Pick up any shaft or threaded fastener. How are you going to check it? An outside micrometer is most often the go-to tool for measuring diameters. A height gage or drop indicator could be used to check dimensions between part features, while an optical comparator is a good way to inspect thread forms or measure a groove width. And runout from one diameter to the next is easily measured with a V-block and test indicator.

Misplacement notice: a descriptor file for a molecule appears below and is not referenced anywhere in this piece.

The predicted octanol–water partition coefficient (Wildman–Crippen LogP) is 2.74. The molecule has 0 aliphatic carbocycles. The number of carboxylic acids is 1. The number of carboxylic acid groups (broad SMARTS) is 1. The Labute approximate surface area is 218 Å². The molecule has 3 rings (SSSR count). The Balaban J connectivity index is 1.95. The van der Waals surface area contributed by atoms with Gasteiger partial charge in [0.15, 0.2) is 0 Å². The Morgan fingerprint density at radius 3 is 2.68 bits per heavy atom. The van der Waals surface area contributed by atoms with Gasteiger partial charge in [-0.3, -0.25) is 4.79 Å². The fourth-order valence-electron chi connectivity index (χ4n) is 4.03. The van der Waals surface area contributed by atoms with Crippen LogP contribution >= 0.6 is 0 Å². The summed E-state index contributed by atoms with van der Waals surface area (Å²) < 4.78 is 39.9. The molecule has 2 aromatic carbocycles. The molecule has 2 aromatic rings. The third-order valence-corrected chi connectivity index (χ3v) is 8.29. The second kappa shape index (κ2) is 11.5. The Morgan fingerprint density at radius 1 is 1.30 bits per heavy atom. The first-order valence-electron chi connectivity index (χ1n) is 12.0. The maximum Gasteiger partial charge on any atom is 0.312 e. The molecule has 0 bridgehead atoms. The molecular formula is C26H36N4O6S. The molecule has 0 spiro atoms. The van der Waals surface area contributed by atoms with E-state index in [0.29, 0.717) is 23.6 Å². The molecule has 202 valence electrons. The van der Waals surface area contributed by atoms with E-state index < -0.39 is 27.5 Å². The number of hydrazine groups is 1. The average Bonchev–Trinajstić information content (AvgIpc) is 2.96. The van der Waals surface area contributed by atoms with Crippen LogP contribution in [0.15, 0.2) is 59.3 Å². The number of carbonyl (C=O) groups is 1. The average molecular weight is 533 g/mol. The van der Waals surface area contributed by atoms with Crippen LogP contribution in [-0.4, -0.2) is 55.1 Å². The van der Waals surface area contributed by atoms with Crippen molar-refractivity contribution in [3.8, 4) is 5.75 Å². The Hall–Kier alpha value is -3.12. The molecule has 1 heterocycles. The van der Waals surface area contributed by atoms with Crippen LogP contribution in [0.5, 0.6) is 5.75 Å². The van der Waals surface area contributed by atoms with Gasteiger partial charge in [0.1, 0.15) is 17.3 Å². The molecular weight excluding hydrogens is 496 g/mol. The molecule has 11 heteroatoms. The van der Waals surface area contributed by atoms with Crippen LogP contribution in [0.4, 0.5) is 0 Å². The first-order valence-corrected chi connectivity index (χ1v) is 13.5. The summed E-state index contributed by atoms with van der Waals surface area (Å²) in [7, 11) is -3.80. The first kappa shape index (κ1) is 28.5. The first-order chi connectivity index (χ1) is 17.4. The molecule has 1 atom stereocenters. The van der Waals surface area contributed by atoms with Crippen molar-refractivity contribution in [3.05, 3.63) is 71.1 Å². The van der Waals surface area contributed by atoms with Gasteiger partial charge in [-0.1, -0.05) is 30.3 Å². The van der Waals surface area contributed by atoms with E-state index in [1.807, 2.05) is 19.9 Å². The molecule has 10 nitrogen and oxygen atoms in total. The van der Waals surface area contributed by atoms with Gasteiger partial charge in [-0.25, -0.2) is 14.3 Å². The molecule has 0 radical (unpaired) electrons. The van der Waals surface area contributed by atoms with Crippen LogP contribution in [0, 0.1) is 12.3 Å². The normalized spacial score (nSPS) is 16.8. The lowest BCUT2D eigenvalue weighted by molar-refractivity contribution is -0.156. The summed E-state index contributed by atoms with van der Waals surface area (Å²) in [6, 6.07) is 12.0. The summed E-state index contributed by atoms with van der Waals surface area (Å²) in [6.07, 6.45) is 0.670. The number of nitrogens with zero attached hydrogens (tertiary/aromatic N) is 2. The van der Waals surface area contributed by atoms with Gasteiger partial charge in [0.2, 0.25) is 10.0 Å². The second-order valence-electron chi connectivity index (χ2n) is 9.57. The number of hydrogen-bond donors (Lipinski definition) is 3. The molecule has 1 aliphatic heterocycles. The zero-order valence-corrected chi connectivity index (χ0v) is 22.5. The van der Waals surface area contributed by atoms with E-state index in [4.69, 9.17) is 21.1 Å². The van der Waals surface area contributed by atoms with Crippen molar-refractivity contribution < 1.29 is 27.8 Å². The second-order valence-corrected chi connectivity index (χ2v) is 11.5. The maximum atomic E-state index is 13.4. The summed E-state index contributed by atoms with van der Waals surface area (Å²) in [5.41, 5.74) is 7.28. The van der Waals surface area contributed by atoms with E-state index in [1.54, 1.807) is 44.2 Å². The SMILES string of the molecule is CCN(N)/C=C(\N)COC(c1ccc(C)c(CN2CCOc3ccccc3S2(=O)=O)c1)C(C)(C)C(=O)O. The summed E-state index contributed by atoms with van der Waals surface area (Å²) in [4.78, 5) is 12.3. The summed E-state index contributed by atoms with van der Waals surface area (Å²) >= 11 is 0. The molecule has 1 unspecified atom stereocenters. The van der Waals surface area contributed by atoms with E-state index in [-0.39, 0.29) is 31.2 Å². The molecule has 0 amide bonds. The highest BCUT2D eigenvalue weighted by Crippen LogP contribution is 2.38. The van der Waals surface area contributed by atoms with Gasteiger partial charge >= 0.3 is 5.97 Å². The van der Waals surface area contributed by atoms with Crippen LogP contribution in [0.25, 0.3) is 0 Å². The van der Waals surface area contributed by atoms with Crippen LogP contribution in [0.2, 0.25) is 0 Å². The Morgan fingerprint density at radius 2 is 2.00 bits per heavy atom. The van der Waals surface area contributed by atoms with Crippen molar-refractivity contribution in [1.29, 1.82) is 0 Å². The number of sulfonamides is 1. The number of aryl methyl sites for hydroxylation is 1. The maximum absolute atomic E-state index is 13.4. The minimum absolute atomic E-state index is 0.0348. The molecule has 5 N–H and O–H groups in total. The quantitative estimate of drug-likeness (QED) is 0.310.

These are just a few of the inspection methods used by shops everywhere, every day, to inspect machined parts. All are relatively simple to perform, require little investment or training, and no quality engineer would argue with their validity. There’s just one problem: they’re slow. What’s the sense in taking ten or fifteen minutes to measure a part that needed but a fraction of that time to produce? Further, what about the documentation and subsequent archiving of inspection results? In a paperless world, old-fashioned metrology comes up short.